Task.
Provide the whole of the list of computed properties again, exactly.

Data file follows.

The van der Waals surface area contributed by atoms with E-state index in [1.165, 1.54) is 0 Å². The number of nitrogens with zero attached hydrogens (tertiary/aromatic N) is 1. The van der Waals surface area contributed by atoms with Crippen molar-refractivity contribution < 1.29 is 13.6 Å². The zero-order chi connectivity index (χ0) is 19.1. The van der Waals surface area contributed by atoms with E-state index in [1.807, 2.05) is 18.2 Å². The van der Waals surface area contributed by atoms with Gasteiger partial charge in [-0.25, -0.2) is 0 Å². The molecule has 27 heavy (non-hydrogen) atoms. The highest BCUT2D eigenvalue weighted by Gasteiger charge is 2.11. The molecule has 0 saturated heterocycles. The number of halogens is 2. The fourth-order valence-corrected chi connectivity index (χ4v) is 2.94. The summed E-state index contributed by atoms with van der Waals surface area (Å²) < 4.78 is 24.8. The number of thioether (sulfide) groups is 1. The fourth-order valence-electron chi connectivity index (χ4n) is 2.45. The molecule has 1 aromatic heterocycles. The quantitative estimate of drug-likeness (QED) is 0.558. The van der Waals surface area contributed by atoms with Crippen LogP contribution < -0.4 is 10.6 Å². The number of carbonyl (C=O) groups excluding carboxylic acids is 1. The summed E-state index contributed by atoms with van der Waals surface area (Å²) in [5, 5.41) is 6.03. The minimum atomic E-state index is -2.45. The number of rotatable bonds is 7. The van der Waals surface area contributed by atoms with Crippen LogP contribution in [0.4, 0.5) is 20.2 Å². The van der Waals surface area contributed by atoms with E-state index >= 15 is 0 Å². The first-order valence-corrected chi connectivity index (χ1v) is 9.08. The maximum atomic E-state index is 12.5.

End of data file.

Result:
The van der Waals surface area contributed by atoms with E-state index in [1.165, 1.54) is 0 Å². The number of nitrogens with zero attached hydrogens (tertiary/aromatic N) is 1. The van der Waals surface area contributed by atoms with Crippen molar-refractivity contribution < 1.29 is 13.6 Å². The zero-order chi connectivity index (χ0) is 19.1. The van der Waals surface area contributed by atoms with E-state index in [1.807, 2.05) is 18.2 Å². The van der Waals surface area contributed by atoms with Gasteiger partial charge in [-0.25, -0.2) is 0 Å². The molecule has 27 heavy (non-hydrogen) atoms. The highest BCUT2D eigenvalue weighted by Gasteiger charge is 2.11. The molecule has 0 saturated heterocycles. The number of halogens is 2. The fourth-order valence-corrected chi connectivity index (χ4v) is 2.94. The summed E-state index contributed by atoms with van der Waals surface area (Å²) < 4.78 is 24.8. The number of thioether (sulfide) groups is 1. The fourth-order valence-electron chi connectivity index (χ4n) is 2.45. The molecule has 1 aromatic heterocycles. The quantitative estimate of drug-likeness (QED) is 0.558. The van der Waals surface area contributed by atoms with Crippen LogP contribution < -0.4 is 10.6 Å². The number of carbonyl (C=O) groups excluding carboxylic acids is 1. The summed E-state index contributed by atoms with van der Waals surface area (Å²) in [5, 5.41) is 6.03. The minimum atomic E-state index is -2.45. The number of rotatable bonds is 7. The van der Waals surface area contributed by atoms with Crippen LogP contribution in [0.4, 0.5) is 20.2 Å². The van der Waals surface area contributed by atoms with E-state index >= 15 is 0 Å². The first-order valence-corrected chi connectivity index (χ1v) is 9.08. The maximum atomic E-state index is 12.5.